the details on this week's changes in drilling activity by state and by shale basin are included in our screenshot below of that part of the rig count summary pdf from Baker Hughes that shows those changes...the first table below shows weekly and year over year rig count changes for the major producing states, and the second table shows weekly and year over year rig count changes for the major US geological oil and gas basins...in both tables, the first column shows the active rig count as of June 30th, the second column shows the change in the number of working rigs between last week's count (June 23rd) and this week's (June 30th) count, the third column shows last week's June 23rd active rig count, the 4th column shows the change between the number of rigs running on Friday and the equivalent Friday a year ago, and the 5th column shows the number of rigs that were drilling at the end of that reporting week a year ago, which in this week’s case was the 1st of July, 2016...        :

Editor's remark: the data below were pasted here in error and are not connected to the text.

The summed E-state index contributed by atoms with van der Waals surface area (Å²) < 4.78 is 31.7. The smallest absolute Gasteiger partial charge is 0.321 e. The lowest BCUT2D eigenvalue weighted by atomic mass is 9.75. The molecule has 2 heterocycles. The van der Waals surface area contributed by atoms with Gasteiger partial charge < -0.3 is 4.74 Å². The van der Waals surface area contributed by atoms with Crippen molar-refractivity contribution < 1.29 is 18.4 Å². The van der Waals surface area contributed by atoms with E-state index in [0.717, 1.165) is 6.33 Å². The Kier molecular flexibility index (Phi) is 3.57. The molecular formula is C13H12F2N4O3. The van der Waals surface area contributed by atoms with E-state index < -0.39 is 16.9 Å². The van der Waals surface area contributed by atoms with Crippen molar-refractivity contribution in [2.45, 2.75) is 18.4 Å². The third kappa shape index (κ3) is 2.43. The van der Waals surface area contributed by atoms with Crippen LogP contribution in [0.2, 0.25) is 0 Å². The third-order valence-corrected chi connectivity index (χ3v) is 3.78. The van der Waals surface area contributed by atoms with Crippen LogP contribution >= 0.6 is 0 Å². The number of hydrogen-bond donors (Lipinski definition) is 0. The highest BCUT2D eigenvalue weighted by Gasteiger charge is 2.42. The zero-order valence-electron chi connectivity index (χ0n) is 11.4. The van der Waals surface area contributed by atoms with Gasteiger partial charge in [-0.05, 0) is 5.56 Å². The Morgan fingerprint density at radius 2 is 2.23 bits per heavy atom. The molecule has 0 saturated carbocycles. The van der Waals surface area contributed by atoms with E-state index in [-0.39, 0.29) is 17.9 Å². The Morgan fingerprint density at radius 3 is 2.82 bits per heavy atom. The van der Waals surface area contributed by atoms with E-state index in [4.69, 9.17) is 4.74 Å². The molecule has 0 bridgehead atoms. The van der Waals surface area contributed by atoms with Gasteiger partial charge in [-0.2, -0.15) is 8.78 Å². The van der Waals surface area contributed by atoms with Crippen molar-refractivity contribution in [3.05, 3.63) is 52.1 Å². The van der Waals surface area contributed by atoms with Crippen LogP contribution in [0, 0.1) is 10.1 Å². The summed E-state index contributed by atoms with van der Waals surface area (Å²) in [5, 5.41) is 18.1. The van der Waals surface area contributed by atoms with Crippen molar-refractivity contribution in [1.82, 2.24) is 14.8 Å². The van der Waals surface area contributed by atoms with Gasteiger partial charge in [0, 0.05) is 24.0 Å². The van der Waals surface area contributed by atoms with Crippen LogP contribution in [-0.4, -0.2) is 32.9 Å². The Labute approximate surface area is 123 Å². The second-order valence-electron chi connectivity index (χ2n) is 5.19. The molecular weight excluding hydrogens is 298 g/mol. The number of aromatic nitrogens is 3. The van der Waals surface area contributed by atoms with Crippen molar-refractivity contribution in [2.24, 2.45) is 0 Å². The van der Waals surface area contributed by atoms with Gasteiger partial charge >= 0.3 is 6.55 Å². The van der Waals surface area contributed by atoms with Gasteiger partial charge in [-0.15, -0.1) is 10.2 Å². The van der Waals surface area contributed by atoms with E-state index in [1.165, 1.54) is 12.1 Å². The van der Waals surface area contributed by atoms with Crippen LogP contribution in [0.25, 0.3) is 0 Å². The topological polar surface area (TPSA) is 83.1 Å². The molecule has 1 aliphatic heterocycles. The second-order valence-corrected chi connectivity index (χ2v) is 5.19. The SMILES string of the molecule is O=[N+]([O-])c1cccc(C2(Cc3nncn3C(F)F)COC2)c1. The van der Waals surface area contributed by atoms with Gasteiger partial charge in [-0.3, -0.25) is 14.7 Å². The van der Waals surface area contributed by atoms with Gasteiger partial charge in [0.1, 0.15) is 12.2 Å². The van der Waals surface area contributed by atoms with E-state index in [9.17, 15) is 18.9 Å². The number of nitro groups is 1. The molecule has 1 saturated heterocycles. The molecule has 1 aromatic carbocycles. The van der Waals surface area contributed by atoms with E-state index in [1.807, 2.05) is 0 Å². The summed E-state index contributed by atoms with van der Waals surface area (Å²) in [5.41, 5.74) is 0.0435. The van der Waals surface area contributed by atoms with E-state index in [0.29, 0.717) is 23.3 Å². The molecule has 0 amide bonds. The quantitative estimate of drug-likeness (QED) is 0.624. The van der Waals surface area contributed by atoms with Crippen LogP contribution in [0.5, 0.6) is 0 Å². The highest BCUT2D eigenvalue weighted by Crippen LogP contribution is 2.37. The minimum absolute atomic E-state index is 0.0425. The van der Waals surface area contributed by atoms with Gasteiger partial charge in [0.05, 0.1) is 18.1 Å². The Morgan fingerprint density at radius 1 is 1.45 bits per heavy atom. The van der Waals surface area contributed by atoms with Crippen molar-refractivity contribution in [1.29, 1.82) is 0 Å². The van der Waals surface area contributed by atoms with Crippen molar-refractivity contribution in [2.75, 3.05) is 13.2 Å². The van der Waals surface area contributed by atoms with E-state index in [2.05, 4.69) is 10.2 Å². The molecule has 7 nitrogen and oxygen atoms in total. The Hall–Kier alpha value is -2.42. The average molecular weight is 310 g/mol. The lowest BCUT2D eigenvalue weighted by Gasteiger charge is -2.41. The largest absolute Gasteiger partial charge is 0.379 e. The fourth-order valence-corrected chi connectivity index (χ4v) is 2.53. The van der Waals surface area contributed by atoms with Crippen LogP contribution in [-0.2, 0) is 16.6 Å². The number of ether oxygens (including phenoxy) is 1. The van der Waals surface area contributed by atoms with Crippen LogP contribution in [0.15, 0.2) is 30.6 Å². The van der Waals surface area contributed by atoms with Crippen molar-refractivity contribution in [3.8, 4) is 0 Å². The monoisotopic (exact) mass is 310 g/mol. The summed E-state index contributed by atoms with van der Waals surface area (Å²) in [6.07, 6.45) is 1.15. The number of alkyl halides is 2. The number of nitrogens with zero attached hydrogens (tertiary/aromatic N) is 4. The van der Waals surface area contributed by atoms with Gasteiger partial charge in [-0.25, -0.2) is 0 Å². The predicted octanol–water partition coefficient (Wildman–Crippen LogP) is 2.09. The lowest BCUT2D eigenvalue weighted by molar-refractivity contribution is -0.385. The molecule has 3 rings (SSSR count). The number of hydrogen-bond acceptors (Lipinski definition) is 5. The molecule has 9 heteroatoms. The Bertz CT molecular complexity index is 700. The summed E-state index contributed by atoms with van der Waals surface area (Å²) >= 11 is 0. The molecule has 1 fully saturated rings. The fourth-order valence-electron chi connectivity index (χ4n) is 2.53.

June 30 2017 rig count summary

there's not much to see here, in what has to have been the quietest week for rig changes this year...only three states saw any change in their count at all; Alaska and Colorado both saw one rig shut down, while Texas saw one added.....the district details on Texas do indicate some movement of 4 rigs in the 3 districts of the Eagle Ford, and one more rig than what was added in the Permian, but elsewhere everything was unchanged...if you're curious, the lone new natural gas rig was added in the Arkoma Woodford of Oklahoma, as the rig added in the Haynesville was targeting oil, in the first oil drilling in that natural gas basin since last July...

 

note:  there’s  more here